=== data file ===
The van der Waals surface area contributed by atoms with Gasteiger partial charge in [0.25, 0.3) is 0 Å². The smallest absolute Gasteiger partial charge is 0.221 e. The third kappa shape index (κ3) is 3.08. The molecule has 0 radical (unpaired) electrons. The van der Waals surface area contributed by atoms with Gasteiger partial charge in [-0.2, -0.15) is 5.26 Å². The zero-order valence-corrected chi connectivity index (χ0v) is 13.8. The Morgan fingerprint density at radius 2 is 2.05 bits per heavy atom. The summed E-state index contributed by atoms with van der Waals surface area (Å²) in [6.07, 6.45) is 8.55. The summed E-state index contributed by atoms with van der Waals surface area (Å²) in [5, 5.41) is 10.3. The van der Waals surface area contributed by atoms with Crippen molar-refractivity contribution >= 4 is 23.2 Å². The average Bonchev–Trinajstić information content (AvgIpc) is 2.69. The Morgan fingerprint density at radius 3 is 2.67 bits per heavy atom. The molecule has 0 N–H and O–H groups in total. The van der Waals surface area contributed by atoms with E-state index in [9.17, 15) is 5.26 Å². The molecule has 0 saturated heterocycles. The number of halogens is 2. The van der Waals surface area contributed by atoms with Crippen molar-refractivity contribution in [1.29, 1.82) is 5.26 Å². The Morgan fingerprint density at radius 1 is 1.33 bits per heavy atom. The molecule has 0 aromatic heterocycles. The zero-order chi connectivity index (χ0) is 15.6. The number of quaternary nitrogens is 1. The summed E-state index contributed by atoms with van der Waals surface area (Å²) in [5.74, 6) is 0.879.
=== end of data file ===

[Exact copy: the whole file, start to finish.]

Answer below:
The van der Waals surface area contributed by atoms with Gasteiger partial charge in [0.25, 0.3) is 0 Å². The smallest absolute Gasteiger partial charge is 0.221 e. The third kappa shape index (κ3) is 3.08. The molecule has 0 radical (unpaired) electrons. The van der Waals surface area contributed by atoms with Gasteiger partial charge in [-0.2, -0.15) is 5.26 Å². The zero-order valence-corrected chi connectivity index (χ0v) is 13.8. The Morgan fingerprint density at radius 2 is 2.05 bits per heavy atom. The summed E-state index contributed by atoms with van der Waals surface area (Å²) in [6.07, 6.45) is 8.55. The summed E-state index contributed by atoms with van der Waals surface area (Å²) in [5, 5.41) is 10.3. The van der Waals surface area contributed by atoms with Crippen molar-refractivity contribution >= 4 is 23.2 Å². The average Bonchev–Trinajstić information content (AvgIpc) is 2.69. The Morgan fingerprint density at radius 3 is 2.67 bits per heavy atom. The molecule has 0 N–H and O–H groups in total. The van der Waals surface area contributed by atoms with E-state index in [9.17, 15) is 5.26 Å². The molecule has 0 saturated heterocycles. The number of halogens is 2. The van der Waals surface area contributed by atoms with Crippen molar-refractivity contribution in [1.29, 1.82) is 5.26 Å². The Morgan fingerprint density at radius 1 is 1.33 bits per heavy atom. The molecule has 0 aromatic heterocycles. The zero-order chi connectivity index (χ0) is 15.6. The number of quaternary nitrogens is 1. The summed E-state index contributed by atoms with van der Waals surface area (Å²) in [5.74, 6) is 0.879.